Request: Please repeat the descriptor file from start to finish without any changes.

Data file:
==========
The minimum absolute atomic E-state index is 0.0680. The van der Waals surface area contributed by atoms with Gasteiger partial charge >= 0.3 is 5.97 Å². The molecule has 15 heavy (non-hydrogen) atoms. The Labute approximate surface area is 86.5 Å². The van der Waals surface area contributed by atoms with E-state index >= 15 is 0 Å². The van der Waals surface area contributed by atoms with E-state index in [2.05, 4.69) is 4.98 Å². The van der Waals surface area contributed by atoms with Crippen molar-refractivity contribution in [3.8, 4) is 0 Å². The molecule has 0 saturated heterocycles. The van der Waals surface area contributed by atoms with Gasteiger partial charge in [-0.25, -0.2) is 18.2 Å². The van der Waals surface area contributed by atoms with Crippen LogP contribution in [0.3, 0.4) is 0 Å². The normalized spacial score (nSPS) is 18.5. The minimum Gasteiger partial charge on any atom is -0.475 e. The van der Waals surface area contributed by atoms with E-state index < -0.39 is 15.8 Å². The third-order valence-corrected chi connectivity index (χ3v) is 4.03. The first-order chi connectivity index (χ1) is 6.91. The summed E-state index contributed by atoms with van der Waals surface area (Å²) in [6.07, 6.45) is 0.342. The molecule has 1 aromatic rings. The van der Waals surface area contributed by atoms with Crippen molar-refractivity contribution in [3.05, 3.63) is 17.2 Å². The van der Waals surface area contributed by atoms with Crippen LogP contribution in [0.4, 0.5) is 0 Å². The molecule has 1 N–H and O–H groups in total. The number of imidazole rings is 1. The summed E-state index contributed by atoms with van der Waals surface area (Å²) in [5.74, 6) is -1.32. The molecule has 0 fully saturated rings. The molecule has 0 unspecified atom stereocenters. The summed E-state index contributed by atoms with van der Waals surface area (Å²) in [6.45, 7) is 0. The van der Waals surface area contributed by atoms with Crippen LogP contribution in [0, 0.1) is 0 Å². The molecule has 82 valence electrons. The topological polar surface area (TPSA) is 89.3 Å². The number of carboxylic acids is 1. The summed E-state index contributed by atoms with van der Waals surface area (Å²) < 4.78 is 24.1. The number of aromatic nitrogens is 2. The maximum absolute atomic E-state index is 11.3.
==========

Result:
The minimum absolute atomic E-state index is 0.0680. The van der Waals surface area contributed by atoms with Gasteiger partial charge >= 0.3 is 5.97 Å². The molecule has 15 heavy (non-hydrogen) atoms. The Labute approximate surface area is 86.5 Å². The van der Waals surface area contributed by atoms with E-state index >= 15 is 0 Å². The van der Waals surface area contributed by atoms with E-state index in [2.05, 4.69) is 4.98 Å². The van der Waals surface area contributed by atoms with Crippen molar-refractivity contribution in [3.8, 4) is 0 Å². The molecule has 0 saturated heterocycles. The van der Waals surface area contributed by atoms with Gasteiger partial charge in [-0.25, -0.2) is 18.2 Å². The van der Waals surface area contributed by atoms with Crippen LogP contribution in [0.3, 0.4) is 0 Å². The normalized spacial score (nSPS) is 18.5. The minimum Gasteiger partial charge on any atom is -0.475 e. The van der Waals surface area contributed by atoms with E-state index < -0.39 is 15.8 Å². The third-order valence-corrected chi connectivity index (χ3v) is 4.03. The first-order chi connectivity index (χ1) is 6.91. The summed E-state index contributed by atoms with van der Waals surface area (Å²) in [6.07, 6.45) is 0.342. The molecule has 1 aromatic rings. The van der Waals surface area contributed by atoms with Crippen molar-refractivity contribution in [3.05, 3.63) is 17.2 Å². The van der Waals surface area contributed by atoms with Crippen LogP contribution in [0.4, 0.5) is 0 Å². The molecule has 1 N–H and O–H groups in total. The number of imidazole rings is 1. The summed E-state index contributed by atoms with van der Waals surface area (Å²) in [5.74, 6) is -1.32. The molecule has 0 fully saturated rings. The molecule has 0 unspecified atom stereocenters. The summed E-state index contributed by atoms with van der Waals surface area (Å²) in [6.45, 7) is 0. The van der Waals surface area contributed by atoms with Crippen LogP contribution in [0, 0.1) is 0 Å². The molecule has 82 valence electrons. The topological polar surface area (TPSA) is 89.3 Å². The number of carboxylic acids is 1. The summed E-state index contributed by atoms with van der Waals surface area (Å²) < 4.78 is 24.1. The number of aromatic nitrogens is 2. The maximum absolute atomic E-state index is 11.3.